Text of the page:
The result has been that since Bush declared the area a protected national monument, boats and divers have been picking up far less debris than they were removing before the area was protected.
"We are collecting less," acknowledged Steve Thur, acting coral program director for the National Oceanic and Atmospheric Administration, which manages the monument with the state of Hawaii and Fish and Wildlife Service.
Thur said Bush's budget requests were based on a faulty annual debris accumulation rate of 28 tons. New research has shown double that amount floats into the monument each year.
Sen. Daniel Inouye, D-Hawaii, said that while Bush was making the area a national monument, his administration had "decided to reduce its level of commitment to removing marine debris and only address new accumulations."
"The administration is not keeping pace, and this is disappointing," Inouye said.
Inouye had concerns about the area becoming a national monument because of fishing restrictions and no public participation in the process. In 2006 he pushed a bill through Congress authorizing up to $15 million each year to tackle marine debris nationwide.
Despite that law and an initiative announced in November 2007 by first lady Laura Bush, Congress last year added only $352,000 to the $400,000 requested by the president for cleaning up Papahanaumokuakea.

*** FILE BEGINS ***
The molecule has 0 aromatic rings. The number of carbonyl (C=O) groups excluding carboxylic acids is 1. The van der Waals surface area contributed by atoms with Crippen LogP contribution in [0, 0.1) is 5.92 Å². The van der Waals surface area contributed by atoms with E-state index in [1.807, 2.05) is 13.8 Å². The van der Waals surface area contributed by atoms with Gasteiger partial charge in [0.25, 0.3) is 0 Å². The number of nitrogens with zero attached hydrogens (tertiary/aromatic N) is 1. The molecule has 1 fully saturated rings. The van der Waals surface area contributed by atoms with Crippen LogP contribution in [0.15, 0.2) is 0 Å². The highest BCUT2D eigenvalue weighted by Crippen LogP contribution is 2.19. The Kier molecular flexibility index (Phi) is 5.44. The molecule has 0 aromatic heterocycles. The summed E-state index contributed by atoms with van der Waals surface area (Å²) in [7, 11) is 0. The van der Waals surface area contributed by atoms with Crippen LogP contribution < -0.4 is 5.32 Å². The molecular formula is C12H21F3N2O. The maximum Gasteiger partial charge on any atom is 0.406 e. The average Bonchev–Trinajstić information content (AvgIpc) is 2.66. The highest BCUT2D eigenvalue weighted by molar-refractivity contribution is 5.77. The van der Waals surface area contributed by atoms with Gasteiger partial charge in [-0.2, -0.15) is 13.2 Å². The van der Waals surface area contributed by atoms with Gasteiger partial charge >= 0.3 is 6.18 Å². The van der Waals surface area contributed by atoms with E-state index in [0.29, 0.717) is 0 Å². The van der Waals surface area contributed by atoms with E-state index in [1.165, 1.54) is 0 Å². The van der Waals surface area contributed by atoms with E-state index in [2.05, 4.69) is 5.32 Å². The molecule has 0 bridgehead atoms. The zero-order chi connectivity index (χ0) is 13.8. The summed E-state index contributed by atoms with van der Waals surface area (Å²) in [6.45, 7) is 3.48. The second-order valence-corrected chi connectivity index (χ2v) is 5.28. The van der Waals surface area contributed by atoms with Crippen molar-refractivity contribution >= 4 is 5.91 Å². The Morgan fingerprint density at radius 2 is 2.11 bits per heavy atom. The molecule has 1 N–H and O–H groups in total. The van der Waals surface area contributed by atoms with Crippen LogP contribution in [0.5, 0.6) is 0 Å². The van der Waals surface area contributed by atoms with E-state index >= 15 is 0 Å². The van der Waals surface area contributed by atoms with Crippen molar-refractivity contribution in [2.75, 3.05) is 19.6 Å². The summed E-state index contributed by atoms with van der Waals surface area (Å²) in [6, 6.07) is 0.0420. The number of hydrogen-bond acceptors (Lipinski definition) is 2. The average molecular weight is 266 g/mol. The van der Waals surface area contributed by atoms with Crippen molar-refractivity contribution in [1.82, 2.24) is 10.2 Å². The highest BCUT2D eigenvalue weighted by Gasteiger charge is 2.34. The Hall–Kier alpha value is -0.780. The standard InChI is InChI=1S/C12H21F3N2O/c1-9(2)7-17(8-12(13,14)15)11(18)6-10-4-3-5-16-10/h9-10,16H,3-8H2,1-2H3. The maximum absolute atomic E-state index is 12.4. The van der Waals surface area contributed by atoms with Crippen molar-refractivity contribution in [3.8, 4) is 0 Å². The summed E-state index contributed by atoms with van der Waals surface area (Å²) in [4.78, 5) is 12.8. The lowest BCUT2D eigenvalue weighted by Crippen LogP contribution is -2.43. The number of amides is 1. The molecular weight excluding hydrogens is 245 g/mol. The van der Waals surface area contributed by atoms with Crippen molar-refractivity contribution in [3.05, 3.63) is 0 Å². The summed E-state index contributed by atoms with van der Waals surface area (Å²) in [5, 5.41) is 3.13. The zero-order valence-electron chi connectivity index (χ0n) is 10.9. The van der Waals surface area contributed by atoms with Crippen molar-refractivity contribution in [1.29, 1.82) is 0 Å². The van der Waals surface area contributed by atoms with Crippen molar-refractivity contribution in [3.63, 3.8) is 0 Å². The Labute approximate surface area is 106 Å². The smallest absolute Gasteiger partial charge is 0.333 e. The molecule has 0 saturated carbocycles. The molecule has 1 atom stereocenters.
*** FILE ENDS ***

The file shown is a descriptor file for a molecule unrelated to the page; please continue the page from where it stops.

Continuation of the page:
The combination of currents, its remote location and a plethora of endangered species make marine debris in the northwestern Hawaiian Islands arguably the worst ocean trash problem in the world. Circular gyre currents funnel plastic, lighters and fishing nets from all over the Pacific Ocean to the islands as if they were a drain in a gigantic sink.
Garbage collection began on a haphazard basis in 1996. It wasn't until 2002 that the federal government got involved and began dedicating significant resources to the collection of marine debris in the sanctuary. To date, more than $12 million has been spent and 646 tons of marine debris have been removed. The haul is either recycled or burned for energy.